The 2,000 grams of pure fentanyl were seized by the TCSO Combined Narcotics Enforcement Team (CNET) along with the SWAT Team and Fort Worth Police Tactical Medics when they executed a search warrant on a Tarrant County residence.
The large stash is capable of one million fatal doses according to a TCSO press statement. Tarrant County is home to about two million residents.
Along with the fentanyl, CNET also seized four firearms, three vehicles, and $48,000 in cash. One suspect was also arrested.
Sheriff Bill Waybourn said of the seizure, “I am very proud of our team for their hard work in taking over 1 million fatal doses of fentanyl off the streets, but the question that keeps me up at night is, ‘How much have we missed?’”
When asked by The Texan if he believes border security issues contributed to this large stash of fentanyl reaching Tarrant County, Waybourn said, “I absolutely believe the large amount of fentanyl came from the border. The border is open and the influx of illegal narcotics into the United States continues to increase because of it.”
Phil Sorrells, the Republican candidate for Tarrant County District Attorney, commented, “Biden’s reckless border policies are allowing these drugs into our country. I am thankful for the work of our law enforcement agencies involved in this seizure. They are risking their lives to protect us against such a deadly threat.”
He added that if elected, “The citizens of Tarrant County can rest assured that I will do everything in my power to make sure those responsible will be held accountable.”
Democratic candidate for district attorney Tiffany Burks told The Texan in an email, “The distribution of fentanyl in Tarrant County is a problem that requires a collaborative effort between the [district attorney]’s office and law enforcement. We know that much of the fentanyl distribution is from Mexico.”
“Therefore one of my first priorities once elected is to bring back a narcotics unit within the [district attorney]’s office that was dismantled in 2015 and fully staff the gang unit, which was also minimized in 2015. The presence of a narcotics unit and gang unit will allow us to closely work with law-enforcement in identifying and fully prosecuting those who distribute narcotics in our community,” Burks continued.
In May 2021, Waybourn joined Gov. Greg Abbott and representatives from the Texas Department of Public Safety to inform the public about the border crisis and increased fentanyl trafficking.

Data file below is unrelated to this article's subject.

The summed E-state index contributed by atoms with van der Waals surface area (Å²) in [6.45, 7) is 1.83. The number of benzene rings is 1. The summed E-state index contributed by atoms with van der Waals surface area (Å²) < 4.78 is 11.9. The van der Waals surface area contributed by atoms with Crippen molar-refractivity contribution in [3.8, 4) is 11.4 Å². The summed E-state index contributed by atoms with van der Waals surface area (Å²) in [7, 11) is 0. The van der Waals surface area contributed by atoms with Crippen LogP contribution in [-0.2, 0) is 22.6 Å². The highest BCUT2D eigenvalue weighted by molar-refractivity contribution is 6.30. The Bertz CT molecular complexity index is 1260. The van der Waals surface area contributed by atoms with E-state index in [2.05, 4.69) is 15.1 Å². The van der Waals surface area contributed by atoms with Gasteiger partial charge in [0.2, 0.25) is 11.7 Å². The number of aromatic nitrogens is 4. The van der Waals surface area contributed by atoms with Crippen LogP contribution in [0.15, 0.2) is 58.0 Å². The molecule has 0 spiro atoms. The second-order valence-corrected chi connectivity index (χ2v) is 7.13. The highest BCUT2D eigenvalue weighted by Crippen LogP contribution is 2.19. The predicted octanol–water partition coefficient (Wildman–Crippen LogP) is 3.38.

According to Waybourn at last year’s update, the availability of fentanyl has mushroomed and the price has dropped from $50 to $20 per gram in Tarrant County. He emphasized that fentanyl overdoses were a “clear and present danger” to the state.
“We’re headed right now for a 50 percent increase in overdoses in Tarrant County alone,” Waybourn said.
According to the U.S. Customs and Border Protection statistics as of August 3, over 10,100 pounds of fentanyl have been seized this year in the southwest border region. During the entirety of 2021, 10,600 pounds were seized in the region.
Last year, the Texas Legislature passed Senate Bill 768 by Sen. Joan Huffman (R-Houston), which enhanced the punishment for the manufacture and delivery of fentanyl. According to the law which became effective in September 2021, possession of over 400 grams of fentanyl is punishable by a life sentence or a sentence of between 20 and 99 years and a fine not to exceed $500,000.
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Kim Roberts is a regional reporter for the Texan in the DFW metroplex area where she has lived for over twenty years. She has a Juris Doctor from Baylor University Law School and a Bachelor's in government from Angelo State University. In her free time, Kim home schools her daughter and coaches high school extemporaneous speaking and apologetics. She has been happily married to her husband for 23 years, has three wonderful children, and two dogs.